Chapter 11 : Royal Marriage
Few people realise that England once had a King Philip and that he was the husband of Mary Tudor. The new Queen’s decision to marry Charles V’s son, her first cousin once removed, was made only after much soul-searching. Mary believed she must marry but, on a personal level, was not keen on the prospect. The choice of Philip was a natural one. He was from her mother’s family, was of suitable regality (there were many, including in her own household who wanted Mary to marry an Englishman but she balked at the idea of marrying a subject) and he was Catholic.Spain was a long-time ally of England and France was still the natural enemy. For reasons of religion and of state, Philip of Spain, as he is generally known, was a fitting consort. But he was not, as he found out when he read the terms of the marriage treaty in which Mary had taken a keen interest but he had no part, to be her equal in ruling England.
Already widowed and with a young (and progressively unstable) son, he was eleven years Mary’s junior. To say he did not want to wed her is something of an understatement. They were married on a very wet day at the end of July, 1554, in Winchester Cathedral. Mary was thrilled by her husband, whose fair hair betrayed his Burgundian rather than Spanish ancestors and whose correct manners and solicitous behaviour gave no inkling of the distaste he felt. Starved of affection for many years, she allowed herself to fall head over heels in love.
Before the marriage, she had survived a serious rebellion led by the Kentish gentleman, Sir Thomas Wyatt, and fallen out with her sister, who was implicated in the plot and whose knowledge of it remains unclear. Mary’s doubts about Elizabeth, who was, of course, her heir until she had children of her own, were compounded by Elizabeth’s unsatisfactory answers when questioned about her involvement in the conspiracy and the Queen’s growing inability to trust the adult daughter of Anne Boleyn, a young woman of great presence who instinctively connected with the English people in a way that the shy and short-sighted Mary could not.
The Queen was encouraged in her views by the Imperial ambassador, the wily Simon Renard, who was constantly reminding Mary of the potential threat her sister, known to have Protestant sympathies, represented. Elizabeth ended up in the Tower under arrest in March, 1554, though she was only there for a short time and had a suite of rooms with her own attendants. Released after a couple of months to house arrest at Woodstock in Oxfordshire, Elizabeth was the bane of the life of her custodian, Sir Edmund Bedingfeld. She only returned to court – and then briefly – when the birth of Mary and Philip’s child was believed to be imminent. Except, of course, that Mary was never pregnant at all.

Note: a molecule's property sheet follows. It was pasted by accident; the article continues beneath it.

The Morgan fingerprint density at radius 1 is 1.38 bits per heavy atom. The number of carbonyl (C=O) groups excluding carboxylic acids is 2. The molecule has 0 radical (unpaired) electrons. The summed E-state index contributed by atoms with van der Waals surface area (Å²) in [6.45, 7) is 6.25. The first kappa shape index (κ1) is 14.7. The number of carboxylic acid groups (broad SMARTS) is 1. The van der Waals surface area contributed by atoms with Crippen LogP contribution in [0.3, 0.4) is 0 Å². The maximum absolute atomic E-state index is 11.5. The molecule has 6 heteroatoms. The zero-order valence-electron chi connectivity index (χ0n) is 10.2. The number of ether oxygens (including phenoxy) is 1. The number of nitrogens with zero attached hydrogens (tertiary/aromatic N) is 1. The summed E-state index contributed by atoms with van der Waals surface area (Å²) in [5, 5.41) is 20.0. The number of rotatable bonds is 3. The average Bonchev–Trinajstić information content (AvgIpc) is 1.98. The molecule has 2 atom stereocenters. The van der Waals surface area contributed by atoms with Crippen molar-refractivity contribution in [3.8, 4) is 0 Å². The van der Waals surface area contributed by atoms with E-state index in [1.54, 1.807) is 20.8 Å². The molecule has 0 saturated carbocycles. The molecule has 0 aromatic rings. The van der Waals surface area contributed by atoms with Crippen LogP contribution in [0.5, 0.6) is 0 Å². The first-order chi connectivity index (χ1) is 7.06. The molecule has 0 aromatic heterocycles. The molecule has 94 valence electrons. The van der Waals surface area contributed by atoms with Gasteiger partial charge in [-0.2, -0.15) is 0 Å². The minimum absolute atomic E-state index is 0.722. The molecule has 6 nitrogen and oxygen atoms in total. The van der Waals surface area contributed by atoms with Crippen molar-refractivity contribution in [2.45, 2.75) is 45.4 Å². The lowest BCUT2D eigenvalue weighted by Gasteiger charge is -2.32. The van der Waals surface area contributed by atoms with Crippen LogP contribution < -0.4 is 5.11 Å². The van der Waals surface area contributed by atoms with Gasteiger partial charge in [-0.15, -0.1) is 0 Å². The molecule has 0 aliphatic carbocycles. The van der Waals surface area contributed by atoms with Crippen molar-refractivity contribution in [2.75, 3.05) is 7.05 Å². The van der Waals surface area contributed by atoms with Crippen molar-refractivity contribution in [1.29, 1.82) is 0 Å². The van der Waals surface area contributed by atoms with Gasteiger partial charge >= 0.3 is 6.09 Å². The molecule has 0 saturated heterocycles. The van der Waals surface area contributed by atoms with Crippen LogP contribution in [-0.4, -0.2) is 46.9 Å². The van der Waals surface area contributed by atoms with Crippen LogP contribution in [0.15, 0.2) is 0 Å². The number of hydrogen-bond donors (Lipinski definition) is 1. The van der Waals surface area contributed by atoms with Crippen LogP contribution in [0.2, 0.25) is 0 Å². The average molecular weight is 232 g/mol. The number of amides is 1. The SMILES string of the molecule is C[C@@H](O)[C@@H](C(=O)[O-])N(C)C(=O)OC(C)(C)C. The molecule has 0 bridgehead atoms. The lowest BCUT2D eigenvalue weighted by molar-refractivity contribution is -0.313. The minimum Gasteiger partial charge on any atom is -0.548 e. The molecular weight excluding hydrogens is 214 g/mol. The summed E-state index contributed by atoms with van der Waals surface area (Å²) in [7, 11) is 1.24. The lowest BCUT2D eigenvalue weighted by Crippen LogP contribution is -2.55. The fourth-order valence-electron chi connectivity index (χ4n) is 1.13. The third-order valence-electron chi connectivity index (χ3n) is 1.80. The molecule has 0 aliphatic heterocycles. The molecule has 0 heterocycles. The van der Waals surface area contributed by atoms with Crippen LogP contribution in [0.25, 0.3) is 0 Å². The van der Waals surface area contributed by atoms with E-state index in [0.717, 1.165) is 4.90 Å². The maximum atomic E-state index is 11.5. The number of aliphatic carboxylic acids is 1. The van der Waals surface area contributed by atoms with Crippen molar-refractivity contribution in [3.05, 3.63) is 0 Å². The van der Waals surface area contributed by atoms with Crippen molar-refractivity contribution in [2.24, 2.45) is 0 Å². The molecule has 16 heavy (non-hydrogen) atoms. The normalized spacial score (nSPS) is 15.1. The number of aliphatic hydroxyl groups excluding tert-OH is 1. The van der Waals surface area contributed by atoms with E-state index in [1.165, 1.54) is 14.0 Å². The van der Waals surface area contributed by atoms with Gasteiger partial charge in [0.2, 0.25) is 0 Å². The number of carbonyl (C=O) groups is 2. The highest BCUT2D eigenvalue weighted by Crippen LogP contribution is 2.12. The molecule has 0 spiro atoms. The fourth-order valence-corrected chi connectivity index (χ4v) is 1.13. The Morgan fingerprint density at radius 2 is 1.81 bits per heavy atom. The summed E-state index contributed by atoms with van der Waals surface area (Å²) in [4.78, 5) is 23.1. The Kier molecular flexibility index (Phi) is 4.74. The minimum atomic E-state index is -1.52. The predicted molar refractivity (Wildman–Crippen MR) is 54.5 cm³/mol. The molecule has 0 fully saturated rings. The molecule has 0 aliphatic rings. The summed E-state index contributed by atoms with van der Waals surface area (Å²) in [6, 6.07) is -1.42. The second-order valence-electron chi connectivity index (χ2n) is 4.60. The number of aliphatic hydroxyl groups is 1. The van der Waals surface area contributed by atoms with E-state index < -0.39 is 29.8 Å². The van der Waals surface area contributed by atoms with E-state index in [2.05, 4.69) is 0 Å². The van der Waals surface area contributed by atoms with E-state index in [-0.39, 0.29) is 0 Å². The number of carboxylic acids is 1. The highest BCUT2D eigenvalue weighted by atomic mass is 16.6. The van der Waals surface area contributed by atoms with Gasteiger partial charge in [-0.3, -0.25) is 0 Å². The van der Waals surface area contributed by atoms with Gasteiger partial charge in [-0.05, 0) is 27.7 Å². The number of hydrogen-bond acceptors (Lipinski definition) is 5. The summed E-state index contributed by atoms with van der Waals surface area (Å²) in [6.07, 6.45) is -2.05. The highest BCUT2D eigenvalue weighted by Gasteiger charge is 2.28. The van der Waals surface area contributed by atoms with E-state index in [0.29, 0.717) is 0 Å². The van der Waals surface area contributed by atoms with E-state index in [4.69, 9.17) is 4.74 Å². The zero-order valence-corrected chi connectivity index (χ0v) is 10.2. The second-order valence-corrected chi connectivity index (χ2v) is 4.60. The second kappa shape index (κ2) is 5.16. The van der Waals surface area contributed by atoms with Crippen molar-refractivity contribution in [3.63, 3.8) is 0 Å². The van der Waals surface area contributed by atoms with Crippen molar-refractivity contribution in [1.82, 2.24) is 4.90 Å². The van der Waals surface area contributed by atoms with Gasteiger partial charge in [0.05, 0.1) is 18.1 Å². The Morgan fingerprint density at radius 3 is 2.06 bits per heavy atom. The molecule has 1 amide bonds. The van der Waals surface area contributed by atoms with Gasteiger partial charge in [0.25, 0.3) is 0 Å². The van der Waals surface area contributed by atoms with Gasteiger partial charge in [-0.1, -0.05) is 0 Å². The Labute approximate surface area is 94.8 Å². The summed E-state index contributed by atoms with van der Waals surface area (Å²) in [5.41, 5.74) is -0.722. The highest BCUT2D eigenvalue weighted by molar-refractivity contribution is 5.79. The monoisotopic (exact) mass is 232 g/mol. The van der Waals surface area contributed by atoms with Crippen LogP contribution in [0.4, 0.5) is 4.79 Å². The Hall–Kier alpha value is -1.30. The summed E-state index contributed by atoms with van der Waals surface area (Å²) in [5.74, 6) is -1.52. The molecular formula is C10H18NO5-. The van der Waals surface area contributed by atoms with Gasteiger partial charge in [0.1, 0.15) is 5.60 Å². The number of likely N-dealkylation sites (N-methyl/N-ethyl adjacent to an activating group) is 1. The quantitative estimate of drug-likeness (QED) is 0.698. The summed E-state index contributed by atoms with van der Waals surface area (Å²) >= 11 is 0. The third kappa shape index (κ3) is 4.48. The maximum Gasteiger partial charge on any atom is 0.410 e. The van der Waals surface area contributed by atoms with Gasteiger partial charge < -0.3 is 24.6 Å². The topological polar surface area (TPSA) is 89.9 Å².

Mary’s false pregnancy is one of the saddest aspects of her difficult life. Again, detractors have managed to make out that this episode shows her at her most credulous and stupid, a little woman who wanted to be a mother so badly that she made it all up. Mary was godmother to many children, as was the custom for high-born ladies at the time, but we cannot know how strong her own maternal desires really were. She wanted a child to ensure her throne and the Catholic religion that she was determined to restore – and to give England a greater role in Europe.
It is true that Mary was surrounded by sycophantic servants who must have realised well before the Queen herself accepted the fact that she was not pregnant. Most of her ladies were guilty of encouraging her in her hopes. Yet false pregnancies were not at all uncommon at the time and Mary was no more guilty of self-delusion than many. When it became obvious that she was not carrying a child, Mary had to endure the double disappointment of her husband’s departure for Brussels, where he was urgently needed to govern the extensive Habsburg lands in northern Europe. The episode of a weeping Mary waving goodbye to him from a window as he boarded a boat at Greenwich is a good story made highly unlikely by Mary’s failing eyesight.